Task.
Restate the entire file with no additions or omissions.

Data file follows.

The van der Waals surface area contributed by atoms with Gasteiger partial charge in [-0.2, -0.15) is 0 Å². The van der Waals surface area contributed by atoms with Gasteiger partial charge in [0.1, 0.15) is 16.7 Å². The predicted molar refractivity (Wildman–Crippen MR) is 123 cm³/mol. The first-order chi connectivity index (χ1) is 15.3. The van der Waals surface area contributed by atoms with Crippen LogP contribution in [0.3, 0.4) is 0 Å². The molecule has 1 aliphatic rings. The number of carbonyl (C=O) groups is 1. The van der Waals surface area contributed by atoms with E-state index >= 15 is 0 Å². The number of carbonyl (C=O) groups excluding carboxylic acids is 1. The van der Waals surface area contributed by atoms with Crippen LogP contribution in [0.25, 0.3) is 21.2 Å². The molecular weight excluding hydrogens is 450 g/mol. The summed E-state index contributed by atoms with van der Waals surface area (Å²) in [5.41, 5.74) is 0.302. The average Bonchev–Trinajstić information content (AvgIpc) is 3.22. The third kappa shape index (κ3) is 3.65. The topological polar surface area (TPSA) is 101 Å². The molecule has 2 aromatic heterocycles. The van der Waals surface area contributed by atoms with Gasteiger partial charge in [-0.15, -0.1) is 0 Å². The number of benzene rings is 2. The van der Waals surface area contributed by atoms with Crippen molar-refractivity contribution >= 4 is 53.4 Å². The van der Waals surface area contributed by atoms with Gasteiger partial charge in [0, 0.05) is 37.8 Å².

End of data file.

The van der Waals surface area contributed by atoms with Gasteiger partial charge in [-0.2, -0.15) is 0 Å². The van der Waals surface area contributed by atoms with Gasteiger partial charge in [0.1, 0.15) is 16.7 Å². The predicted molar refractivity (Wildman–Crippen MR) is 123 cm³/mol. The first-order chi connectivity index (χ1) is 15.3. The van der Waals surface area contributed by atoms with Crippen LogP contribution in [0.3, 0.4) is 0 Å². The molecule has 1 aliphatic rings. The number of carbonyl (C=O) groups is 1. The van der Waals surface area contributed by atoms with E-state index >= 15 is 0 Å². The number of carbonyl (C=O) groups excluding carboxylic acids is 1. The van der Waals surface area contributed by atoms with Crippen LogP contribution in [0.25, 0.3) is 21.2 Å². The molecular weight excluding hydrogens is 450 g/mol. The summed E-state index contributed by atoms with van der Waals surface area (Å²) in [5.41, 5.74) is 0.302. The average Bonchev–Trinajstić information content (AvgIpc) is 3.22. The third kappa shape index (κ3) is 3.65. The topological polar surface area (TPSA) is 101 Å². The molecule has 2 aromatic heterocycles. The van der Waals surface area contributed by atoms with Gasteiger partial charge in [-0.15, -0.1) is 0 Å². The number of benzene rings is 2. The van der Waals surface area contributed by atoms with Crippen molar-refractivity contribution >= 4 is 53.4 Å². The van der Waals surface area contributed by atoms with Gasteiger partial charge in [0, 0.05) is 37.8 Å².